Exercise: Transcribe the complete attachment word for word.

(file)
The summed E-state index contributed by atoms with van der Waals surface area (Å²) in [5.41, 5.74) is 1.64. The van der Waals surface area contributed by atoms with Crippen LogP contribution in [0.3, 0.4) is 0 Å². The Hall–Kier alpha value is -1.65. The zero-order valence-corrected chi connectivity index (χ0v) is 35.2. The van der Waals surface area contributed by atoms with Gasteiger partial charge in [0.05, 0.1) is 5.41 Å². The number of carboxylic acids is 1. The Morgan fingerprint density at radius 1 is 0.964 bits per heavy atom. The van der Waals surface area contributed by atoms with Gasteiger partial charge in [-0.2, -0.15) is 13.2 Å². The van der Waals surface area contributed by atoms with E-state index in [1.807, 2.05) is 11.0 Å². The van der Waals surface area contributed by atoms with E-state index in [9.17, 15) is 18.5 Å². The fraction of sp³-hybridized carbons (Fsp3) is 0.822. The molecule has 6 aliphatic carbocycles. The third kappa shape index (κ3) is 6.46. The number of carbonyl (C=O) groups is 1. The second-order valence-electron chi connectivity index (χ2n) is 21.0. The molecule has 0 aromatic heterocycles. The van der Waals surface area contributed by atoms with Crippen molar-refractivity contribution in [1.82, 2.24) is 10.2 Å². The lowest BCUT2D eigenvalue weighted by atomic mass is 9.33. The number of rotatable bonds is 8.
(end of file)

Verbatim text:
The summed E-state index contributed by atoms with van der Waals surface area (Å²) in [5.41, 5.74) is 1.64. The van der Waals surface area contributed by atoms with Crippen LogP contribution in [0.3, 0.4) is 0 Å². The Hall–Kier alpha value is -1.65. The zero-order valence-corrected chi connectivity index (χ0v) is 35.2. The van der Waals surface area contributed by atoms with Gasteiger partial charge in [0.05, 0.1) is 5.41 Å². The number of carboxylic acids is 1. The Morgan fingerprint density at radius 1 is 0.964 bits per heavy atom. The van der Waals surface area contributed by atoms with Gasteiger partial charge in [-0.2, -0.15) is 13.2 Å². The van der Waals surface area contributed by atoms with E-state index in [1.807, 2.05) is 11.0 Å². The van der Waals surface area contributed by atoms with E-state index in [9.17, 15) is 18.5 Å². The fraction of sp³-hybridized carbons (Fsp3) is 0.822. The molecule has 6 aliphatic carbocycles. The third kappa shape index (κ3) is 6.46. The number of carbonyl (C=O) groups is 1. The second-order valence-electron chi connectivity index (χ2n) is 21.0. The molecule has 0 aromatic heterocycles. The van der Waals surface area contributed by atoms with Crippen molar-refractivity contribution in [1.82, 2.24) is 10.2 Å². The lowest BCUT2D eigenvalue weighted by atomic mass is 9.33. The number of rotatable bonds is 8.